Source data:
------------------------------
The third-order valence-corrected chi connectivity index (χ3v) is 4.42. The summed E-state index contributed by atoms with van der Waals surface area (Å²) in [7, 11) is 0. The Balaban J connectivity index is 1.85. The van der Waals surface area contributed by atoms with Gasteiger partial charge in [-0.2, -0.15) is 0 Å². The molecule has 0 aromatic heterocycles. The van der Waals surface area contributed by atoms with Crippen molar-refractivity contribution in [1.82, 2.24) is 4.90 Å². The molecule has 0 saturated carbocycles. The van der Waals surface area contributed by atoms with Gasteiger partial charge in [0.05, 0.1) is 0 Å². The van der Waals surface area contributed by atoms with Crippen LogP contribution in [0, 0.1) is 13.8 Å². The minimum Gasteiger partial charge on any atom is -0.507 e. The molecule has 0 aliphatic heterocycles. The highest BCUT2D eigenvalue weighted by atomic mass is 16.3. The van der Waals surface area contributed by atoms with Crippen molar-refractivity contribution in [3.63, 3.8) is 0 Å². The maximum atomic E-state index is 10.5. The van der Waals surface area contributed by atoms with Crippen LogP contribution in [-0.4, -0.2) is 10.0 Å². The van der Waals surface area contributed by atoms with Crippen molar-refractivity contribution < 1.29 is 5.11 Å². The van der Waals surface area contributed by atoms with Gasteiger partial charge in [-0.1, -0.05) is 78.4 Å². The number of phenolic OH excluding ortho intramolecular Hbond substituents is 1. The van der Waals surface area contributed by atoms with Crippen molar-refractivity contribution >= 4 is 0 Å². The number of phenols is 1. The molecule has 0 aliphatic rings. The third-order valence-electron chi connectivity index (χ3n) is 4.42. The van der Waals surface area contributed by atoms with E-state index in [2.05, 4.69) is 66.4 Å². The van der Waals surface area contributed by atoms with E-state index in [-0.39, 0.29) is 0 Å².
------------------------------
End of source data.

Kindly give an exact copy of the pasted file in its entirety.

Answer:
The third-order valence-corrected chi connectivity index (χ3v) is 4.42. The summed E-state index contributed by atoms with van der Waals surface area (Å²) in [7, 11) is 0. The Balaban J connectivity index is 1.85. The van der Waals surface area contributed by atoms with Gasteiger partial charge in [-0.2, -0.15) is 0 Å². The molecule has 0 aromatic heterocycles. The van der Waals surface area contributed by atoms with Crippen molar-refractivity contribution in [1.82, 2.24) is 4.90 Å². The molecule has 0 saturated carbocycles. The van der Waals surface area contributed by atoms with Gasteiger partial charge in [0.05, 0.1) is 0 Å². The van der Waals surface area contributed by atoms with Crippen LogP contribution in [0, 0.1) is 13.8 Å². The minimum Gasteiger partial charge on any atom is -0.507 e. The molecule has 0 aliphatic heterocycles. The highest BCUT2D eigenvalue weighted by atomic mass is 16.3. The van der Waals surface area contributed by atoms with Crippen molar-refractivity contribution in [3.63, 3.8) is 0 Å². The maximum atomic E-state index is 10.5. The van der Waals surface area contributed by atoms with Crippen LogP contribution in [-0.4, -0.2) is 10.0 Å². The van der Waals surface area contributed by atoms with Crippen molar-refractivity contribution < 1.29 is 5.11 Å². The van der Waals surface area contributed by atoms with Gasteiger partial charge in [-0.1, -0.05) is 78.4 Å². The number of phenolic OH excluding ortho intramolecular Hbond substituents is 1. The van der Waals surface area contributed by atoms with Crippen molar-refractivity contribution >= 4 is 0 Å². The number of phenols is 1. The molecule has 0 aliphatic rings. The third-order valence-electron chi connectivity index (χ3n) is 4.42. The van der Waals surface area contributed by atoms with E-state index in [2.05, 4.69) is 66.4 Å². The van der Waals surface area contributed by atoms with E-state index in [-0.39, 0.29) is 0 Å².